Modeling Chemistry Workshop – Day 1 Part 1
This is the first in a series of posts in which I plan to summarize what happened during each day of the Modeling Chemistry workshop I took and to reflect on what this means for my instruction. As I began to put these thoughts together, I realized it would make sense to break some if not all of the days into smaller chunks.
After a great welcome and introduction, our first business in the classroom was to take the ABCC (Assessment of Basic Chemistry Concepts). This multiple choice tool is designed to use as a pretest and posttest to measure student progress.
I’ve used it with my own students but, to be honest, I’ve thought about using something else. It seems like there are some concepts covered repeatedly and several chemistry concepts that we do work on in my class that I feel are left out. Several questions are paired questions in which the second question asks you to explain why you chose your answer to the previous question. I have given this as a pretest each year, but some years haven’t felt that the posttest was a valuable use of class time being rushed at the end of the year. I think I will continue to use it – and probably should make time for the posttest, so that I can show measurable increase in student knowledge – but it would be great to update it to something that fits the Modeling Chemistry curriculum better.
For our workshop we used Edmodo (it’s free) as a place to share documents and have discussions outside of class. I am in a school where many students do not have internet access outside of school, so I have not been maintaining any kind of online resource for my students. But I think there could be real value in having something that was available as an extra tool as long as I don’t make it a requirement that my students check-in. This may or may not make it onto my list of things to do for this year – but if not now, then I do plan to add it in the future.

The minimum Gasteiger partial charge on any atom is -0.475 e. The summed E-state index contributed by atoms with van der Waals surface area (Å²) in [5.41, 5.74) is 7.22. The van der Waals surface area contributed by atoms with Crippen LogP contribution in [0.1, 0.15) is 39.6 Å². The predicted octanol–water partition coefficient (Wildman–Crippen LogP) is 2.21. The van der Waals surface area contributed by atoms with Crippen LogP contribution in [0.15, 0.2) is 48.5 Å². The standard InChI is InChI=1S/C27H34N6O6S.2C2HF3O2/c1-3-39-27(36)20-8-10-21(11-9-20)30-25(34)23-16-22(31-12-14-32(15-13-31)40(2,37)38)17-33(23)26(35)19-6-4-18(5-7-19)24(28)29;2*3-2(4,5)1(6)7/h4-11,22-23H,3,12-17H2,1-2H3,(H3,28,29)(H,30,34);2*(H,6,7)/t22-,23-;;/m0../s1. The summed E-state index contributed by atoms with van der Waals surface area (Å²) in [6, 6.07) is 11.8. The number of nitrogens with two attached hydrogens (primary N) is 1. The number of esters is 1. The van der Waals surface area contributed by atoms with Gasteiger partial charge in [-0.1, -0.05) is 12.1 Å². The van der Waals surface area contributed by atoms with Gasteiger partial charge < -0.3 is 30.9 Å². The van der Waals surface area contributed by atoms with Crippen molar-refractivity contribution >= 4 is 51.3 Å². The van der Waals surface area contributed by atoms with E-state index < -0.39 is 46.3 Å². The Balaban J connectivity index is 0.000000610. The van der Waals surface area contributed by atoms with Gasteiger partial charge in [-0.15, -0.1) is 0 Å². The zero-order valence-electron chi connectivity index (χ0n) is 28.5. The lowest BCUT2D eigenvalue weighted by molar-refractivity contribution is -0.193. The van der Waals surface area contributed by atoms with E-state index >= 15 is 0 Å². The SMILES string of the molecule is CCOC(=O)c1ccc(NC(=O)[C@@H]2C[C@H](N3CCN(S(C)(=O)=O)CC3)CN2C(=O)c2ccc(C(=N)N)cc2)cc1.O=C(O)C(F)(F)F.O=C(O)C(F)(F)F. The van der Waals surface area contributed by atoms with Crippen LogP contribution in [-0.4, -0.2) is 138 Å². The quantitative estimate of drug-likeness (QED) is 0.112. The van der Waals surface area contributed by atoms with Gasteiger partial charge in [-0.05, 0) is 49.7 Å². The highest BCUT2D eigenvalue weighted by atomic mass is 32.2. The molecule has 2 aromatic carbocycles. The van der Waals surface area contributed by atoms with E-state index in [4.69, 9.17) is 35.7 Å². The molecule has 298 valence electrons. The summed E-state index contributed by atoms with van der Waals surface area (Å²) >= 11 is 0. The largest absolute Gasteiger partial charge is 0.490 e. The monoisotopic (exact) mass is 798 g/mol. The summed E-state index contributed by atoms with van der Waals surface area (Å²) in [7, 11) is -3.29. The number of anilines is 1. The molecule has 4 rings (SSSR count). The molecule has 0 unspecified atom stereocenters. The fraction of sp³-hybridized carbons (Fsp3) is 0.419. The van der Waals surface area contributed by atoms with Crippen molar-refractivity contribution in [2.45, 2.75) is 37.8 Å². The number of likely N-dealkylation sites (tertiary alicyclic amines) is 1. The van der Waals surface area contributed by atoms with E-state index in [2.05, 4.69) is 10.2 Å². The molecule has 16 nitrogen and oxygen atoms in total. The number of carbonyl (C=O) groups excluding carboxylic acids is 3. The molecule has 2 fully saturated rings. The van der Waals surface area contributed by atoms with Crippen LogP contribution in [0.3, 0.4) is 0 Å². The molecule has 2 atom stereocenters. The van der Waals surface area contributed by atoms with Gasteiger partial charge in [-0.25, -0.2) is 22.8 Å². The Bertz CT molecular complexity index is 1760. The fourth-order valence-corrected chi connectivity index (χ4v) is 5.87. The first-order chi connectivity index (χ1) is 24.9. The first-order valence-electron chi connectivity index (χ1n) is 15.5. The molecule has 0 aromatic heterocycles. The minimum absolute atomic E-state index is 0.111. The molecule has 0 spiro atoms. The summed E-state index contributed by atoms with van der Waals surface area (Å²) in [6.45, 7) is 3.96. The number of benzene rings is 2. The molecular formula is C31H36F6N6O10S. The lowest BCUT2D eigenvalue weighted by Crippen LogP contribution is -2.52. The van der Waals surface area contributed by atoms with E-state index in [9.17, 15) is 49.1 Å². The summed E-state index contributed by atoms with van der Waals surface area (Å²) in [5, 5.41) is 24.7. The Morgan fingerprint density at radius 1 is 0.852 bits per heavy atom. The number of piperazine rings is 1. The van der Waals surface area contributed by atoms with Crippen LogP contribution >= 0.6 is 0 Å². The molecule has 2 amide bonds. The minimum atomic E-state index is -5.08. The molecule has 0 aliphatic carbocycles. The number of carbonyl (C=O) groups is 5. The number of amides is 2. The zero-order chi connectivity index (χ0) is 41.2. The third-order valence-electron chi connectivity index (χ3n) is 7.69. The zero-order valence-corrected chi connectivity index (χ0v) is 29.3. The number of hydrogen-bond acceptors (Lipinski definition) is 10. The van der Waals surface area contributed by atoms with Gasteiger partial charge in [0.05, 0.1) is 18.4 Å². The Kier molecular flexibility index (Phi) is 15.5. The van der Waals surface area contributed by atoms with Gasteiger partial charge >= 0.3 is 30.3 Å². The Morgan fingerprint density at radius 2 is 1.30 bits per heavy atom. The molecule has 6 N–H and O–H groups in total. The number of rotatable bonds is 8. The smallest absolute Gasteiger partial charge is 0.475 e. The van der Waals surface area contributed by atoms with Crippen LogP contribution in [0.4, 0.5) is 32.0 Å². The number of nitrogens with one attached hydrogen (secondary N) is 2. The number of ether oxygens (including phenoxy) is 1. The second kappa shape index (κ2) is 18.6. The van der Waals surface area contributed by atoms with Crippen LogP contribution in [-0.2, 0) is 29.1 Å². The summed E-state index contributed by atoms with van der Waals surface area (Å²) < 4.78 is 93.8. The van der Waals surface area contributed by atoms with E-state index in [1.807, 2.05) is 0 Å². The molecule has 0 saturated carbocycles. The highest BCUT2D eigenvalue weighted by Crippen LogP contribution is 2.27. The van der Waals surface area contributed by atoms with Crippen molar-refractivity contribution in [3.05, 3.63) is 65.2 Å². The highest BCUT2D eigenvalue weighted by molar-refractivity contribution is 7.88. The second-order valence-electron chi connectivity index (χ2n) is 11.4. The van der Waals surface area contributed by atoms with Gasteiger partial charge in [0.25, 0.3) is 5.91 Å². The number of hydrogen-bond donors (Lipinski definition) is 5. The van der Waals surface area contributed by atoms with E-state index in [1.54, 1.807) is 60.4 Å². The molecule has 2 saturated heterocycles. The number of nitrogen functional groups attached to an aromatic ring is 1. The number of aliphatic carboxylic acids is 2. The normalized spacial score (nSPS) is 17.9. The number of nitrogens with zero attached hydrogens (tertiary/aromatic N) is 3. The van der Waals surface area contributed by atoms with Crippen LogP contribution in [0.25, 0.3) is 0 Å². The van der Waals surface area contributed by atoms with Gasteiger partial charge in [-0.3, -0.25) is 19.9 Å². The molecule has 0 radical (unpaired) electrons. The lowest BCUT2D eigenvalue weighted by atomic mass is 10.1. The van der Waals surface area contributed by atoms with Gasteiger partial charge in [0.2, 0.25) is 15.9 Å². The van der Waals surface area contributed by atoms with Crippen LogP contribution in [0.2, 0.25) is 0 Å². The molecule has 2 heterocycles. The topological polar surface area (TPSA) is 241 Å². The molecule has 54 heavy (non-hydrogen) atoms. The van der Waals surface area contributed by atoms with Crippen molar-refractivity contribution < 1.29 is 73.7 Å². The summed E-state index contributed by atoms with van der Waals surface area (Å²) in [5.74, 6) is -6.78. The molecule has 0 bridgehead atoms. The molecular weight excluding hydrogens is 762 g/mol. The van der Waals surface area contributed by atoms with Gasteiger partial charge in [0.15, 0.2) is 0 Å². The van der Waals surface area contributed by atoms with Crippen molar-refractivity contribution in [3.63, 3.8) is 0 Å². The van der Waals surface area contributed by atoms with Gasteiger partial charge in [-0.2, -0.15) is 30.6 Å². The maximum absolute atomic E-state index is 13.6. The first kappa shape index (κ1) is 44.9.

Build a Boat
As a “first day” activity, we tried to build boats to float as many pennies as possible at the least possible cost. We had a few different types of materials (straws, aluminum foil, paper clips, tape…) and needed to fit within given dimensions. We calculated the cost of the materials using a price list and the winning boat would have the highest ratio of pennies floated to cost of boat. We had 20 minutes to plan, build the boat, and make a whiteboard detailing: our costs, things we discussed while building the boat, any obstacles that kept us from building a better boat, and our boats best/worst features.
Once the twenty minutes were up, we tested boats (two at a time to keep things moving) and presented our information to the group. We then had a great discussion about why we did this activity.
Why will I use this one for next school year?
The whiteboard presentations on the first day get students up in front talking. You can touch upon precision/accuracy in measurement, clear presentation of results, showing evidence for answers, and a need for a set of rules for rounding answers. Students are active and working in collaborative groups. You can establish your classroom as a safe place to make mistakes.
Best of All: Ask students how many of them could build a better boat if you repeated the activity. Let students know that our class will be based on learning through experimenting, discussing results, and revising ideas based on evidence. Our class focus will be building a better model of how matter behaves at the particle level.
Next Up: Whiteboarding tips, Pringles Can Rocket, Mass & Change Lab, The Story So Far in Modeling Chemistry Workshop – Day 1 Part 2